10. An epidemiologic and traumatologic study of injuries in handball.

    PubMed

    Nielsen, A B; Yde, J

    1988-10-01

    To identify the risk factors of injuries in handball, 221 players were followed during one indoor season. The injury incidence was 4.6/1000 playing hours and 11.4/1000 game hours. The upper extremity was involved in 41% of the injuries including 21% finger sprains. Ankle sprains were the most common injury (33%), and overuse injuries accounted for 18%. The risk of reinjury was 32%. Contact with opponent players during running or shooting caused 31% of the injuries. Errors during grasping the ball were the reason for most of the finger injuries. Forty percent of the injuries was treated by the players themselves. After the injury 73% were absent from handball for more than 1 week. Forty-one percent of the injured players had complaints 6 months after the end of the season. The study shows that injuries in handball are serious and cause extensive consequences for the players. In most of the injuries both intrinsic and extrinsic factors were involved, and prophylactic intervention in these cases demands changes in more fields.

  11. Self-reported combat stress indicators among troops deployed to Iraq and Afghanistan: an epidemiological study.

    PubMed

    Riddle, Mark S; Sanders, John W; Jones, James J; Webb, Schuyler C

    2008-01-01

    Evident mental health needs among combat veterans after their return from combat have been described, whereas available data describing the mental health status of military personnel during deployment are few. Data were collected from personnel systematically selected from current combat regions participating in a rest and recuperation program in Doha, Qatar. Overall, 40620 troops completed a clinic screening form between October 2003 and January 2005. Rates of self-reported depression among troops in Afghanistan were lower than those of Iraq (32.3 vs 69.7 per 10000, P < .0001). Feelings of depression and self-harm were inversely correlated with rank (4-level ordinal grouping) (beta(Coef) = -.21, P = .0006; beta(Coef) = -0.49, P < .00001, respectively). Distinct temporal trends found in reported combat stress and monthly mortality rates were noted. These data support previous reports of higher mental health problems among troops in Iraq as compared with troops in Afghanistan and lower health care-seeking behavior overall. In an effort to remove barriers to care and minimize combat stress effects, it is critical to recognize mental health needs and initiate services during combat deployments.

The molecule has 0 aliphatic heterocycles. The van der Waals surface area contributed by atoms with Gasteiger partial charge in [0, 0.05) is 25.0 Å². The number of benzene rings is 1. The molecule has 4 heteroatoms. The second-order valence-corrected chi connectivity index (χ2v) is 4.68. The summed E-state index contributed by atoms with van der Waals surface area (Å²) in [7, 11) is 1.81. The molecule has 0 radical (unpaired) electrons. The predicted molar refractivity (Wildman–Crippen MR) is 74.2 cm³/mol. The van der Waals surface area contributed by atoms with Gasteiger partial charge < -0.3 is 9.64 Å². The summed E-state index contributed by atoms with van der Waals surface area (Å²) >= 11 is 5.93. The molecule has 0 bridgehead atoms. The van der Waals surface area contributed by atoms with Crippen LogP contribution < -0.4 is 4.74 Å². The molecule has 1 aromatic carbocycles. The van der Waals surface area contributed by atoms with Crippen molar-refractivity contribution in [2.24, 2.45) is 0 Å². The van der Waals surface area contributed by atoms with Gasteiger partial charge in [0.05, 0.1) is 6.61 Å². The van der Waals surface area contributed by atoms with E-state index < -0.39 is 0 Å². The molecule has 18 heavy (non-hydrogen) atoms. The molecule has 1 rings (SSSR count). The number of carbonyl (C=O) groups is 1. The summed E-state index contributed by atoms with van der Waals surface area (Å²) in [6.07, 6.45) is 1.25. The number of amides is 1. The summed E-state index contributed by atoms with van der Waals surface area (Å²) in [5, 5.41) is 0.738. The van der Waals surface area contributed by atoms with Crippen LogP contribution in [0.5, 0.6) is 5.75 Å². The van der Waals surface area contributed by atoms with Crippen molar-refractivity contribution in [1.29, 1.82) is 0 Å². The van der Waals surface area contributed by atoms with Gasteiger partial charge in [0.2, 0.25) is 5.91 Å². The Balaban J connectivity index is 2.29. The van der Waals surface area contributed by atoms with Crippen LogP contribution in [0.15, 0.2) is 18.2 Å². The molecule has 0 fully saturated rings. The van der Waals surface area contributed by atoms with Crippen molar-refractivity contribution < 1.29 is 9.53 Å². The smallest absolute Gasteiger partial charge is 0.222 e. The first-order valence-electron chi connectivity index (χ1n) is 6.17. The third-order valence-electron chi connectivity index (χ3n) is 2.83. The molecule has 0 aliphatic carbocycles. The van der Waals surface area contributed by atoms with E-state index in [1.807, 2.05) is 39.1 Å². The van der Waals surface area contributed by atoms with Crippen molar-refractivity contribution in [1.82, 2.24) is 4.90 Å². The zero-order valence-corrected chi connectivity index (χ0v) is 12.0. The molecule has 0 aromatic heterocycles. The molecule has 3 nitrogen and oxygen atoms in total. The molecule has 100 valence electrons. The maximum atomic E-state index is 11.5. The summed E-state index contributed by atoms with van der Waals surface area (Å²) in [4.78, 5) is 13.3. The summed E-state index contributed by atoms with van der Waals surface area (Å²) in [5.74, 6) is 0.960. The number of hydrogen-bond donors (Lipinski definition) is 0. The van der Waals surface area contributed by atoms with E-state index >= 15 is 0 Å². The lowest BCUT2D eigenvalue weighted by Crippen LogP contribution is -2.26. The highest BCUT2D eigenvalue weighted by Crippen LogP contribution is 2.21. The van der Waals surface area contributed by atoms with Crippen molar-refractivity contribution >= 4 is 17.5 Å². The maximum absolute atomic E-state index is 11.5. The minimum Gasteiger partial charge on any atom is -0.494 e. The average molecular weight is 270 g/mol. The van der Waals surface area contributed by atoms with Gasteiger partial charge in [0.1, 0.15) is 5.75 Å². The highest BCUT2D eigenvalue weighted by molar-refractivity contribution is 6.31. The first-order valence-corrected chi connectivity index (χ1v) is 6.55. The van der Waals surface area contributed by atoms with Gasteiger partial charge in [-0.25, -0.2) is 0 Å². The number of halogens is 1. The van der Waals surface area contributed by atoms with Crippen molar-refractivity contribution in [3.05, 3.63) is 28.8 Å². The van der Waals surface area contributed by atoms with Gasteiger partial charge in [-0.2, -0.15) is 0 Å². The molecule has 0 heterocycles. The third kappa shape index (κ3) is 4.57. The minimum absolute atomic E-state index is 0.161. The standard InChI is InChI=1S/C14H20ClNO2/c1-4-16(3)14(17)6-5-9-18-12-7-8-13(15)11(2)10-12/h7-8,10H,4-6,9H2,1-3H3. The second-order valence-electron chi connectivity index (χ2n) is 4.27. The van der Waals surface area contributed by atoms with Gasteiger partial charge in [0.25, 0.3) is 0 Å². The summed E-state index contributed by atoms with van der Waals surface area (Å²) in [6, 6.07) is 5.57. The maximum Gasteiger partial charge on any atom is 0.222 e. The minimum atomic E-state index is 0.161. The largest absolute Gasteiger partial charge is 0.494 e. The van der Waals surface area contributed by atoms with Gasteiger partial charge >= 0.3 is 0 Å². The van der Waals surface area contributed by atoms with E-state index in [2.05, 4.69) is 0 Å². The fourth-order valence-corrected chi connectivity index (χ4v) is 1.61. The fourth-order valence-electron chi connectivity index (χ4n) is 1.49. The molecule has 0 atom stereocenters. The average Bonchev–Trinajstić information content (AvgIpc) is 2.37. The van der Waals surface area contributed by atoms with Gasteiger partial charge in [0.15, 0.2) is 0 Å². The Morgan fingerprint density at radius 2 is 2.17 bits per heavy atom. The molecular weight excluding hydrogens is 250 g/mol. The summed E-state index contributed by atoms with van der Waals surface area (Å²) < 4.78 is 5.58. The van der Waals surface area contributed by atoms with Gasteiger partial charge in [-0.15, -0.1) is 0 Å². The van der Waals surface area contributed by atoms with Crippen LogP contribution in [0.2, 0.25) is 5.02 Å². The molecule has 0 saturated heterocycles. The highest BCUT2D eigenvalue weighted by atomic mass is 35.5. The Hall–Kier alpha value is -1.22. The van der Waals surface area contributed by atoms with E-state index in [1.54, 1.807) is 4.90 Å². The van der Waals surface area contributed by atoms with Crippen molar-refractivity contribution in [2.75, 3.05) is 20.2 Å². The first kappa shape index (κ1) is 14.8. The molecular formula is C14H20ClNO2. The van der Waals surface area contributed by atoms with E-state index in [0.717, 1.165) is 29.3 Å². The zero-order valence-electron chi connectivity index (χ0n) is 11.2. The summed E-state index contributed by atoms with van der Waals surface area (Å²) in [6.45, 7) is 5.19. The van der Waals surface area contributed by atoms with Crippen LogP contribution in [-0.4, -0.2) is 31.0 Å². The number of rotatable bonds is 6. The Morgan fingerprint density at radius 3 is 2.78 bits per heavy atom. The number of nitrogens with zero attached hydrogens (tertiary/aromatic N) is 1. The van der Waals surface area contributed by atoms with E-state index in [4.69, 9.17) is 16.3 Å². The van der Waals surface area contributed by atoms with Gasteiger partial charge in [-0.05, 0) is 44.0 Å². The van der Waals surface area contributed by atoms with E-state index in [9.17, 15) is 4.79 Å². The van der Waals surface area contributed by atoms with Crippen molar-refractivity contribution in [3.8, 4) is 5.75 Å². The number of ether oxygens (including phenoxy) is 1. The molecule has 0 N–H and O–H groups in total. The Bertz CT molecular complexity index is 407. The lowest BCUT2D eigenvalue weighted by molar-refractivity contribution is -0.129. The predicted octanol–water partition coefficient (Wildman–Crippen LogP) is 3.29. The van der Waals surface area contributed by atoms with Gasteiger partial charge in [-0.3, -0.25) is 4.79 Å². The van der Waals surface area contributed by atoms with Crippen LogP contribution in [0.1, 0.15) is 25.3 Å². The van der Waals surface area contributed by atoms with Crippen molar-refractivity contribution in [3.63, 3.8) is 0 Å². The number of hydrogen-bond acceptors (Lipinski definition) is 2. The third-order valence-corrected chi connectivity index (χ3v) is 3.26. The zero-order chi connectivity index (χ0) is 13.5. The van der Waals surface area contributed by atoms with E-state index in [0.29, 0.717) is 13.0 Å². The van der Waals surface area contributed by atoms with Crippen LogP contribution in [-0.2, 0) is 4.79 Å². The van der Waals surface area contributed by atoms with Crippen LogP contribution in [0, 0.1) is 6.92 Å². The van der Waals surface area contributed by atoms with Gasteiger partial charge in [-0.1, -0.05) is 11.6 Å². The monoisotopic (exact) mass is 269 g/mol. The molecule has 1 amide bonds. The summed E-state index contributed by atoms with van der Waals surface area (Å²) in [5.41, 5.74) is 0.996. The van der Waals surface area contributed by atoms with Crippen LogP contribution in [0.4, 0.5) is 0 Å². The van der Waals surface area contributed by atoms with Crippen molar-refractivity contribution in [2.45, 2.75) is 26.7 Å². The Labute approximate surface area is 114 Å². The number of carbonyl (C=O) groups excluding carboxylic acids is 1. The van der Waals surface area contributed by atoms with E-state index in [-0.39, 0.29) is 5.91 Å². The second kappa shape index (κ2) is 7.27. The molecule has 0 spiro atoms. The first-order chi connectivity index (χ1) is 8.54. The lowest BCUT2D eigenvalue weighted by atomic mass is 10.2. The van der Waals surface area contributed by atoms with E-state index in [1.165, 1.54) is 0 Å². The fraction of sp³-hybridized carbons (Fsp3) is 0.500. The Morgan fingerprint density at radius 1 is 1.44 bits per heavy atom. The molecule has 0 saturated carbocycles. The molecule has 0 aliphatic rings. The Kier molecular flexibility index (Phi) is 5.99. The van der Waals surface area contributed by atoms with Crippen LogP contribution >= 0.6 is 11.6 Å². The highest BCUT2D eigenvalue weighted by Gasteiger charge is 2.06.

12. Etiology and occurrence of gingival recession - An epidemiological study

    PubMed Central

    Mythri, Sarpangala; Arunkumar, Suryanarayan Maiya; Hegde, Shashikanth; Rajesh, Shanker Kashyap; Munaz, Mohamed; Ashwin, Devasya

    2015-01-01

    Objectives: Gingival recession is the term used to characterize the apical shift of the marginal gingiva from its normal position on the crown of the tooth. It is frequently observed in adult subjects. The occurrence and severity of the gingival recession present considerable differences between populations. To prevent gingival recession from occurring, it is essential to detect the underlying etiology. The aim of the present study was to determine the occurrence of gingival recession and to identify the most common factor associated with the cause of gingival recession. Methods: A total of 710 subjects aged between 15 years to 60 years were selected. Data were collected by an interview with the help of a proforma and then the dental examination was carried out. The presence of gingival recession was recorded using Miller's classification of gingival recession. The Silness and Loe Plaque Index, Loe and Silness gingival index, community periodontal index were recorded. The data thus obtained were subjected to statistical analysis using Chi-square test and Student's unpaired t-test. Results: Of 710 subjects examined, 291 (40.98%) subjects exhibited gingival recession. The frequency of gingival recession was found to increase with age. High frequency of gingival recession was seen in males (60.5%) compared to females (39.5%). Gingival recession was commonly seen in mandibular incisors (43.0%). Miller's class I gingival recession was more commonly seen. The most common cause for gingival recession was dental plaque accumulation (44.1%) followed by faulty toothbrushing (42.7%). Conclusion: Approximately half of the subjects examined exhibited gingival recession. The etiology of gingival recession is multifactorial, and its appearance is always the result of more than one factor acting together. PMID:26941519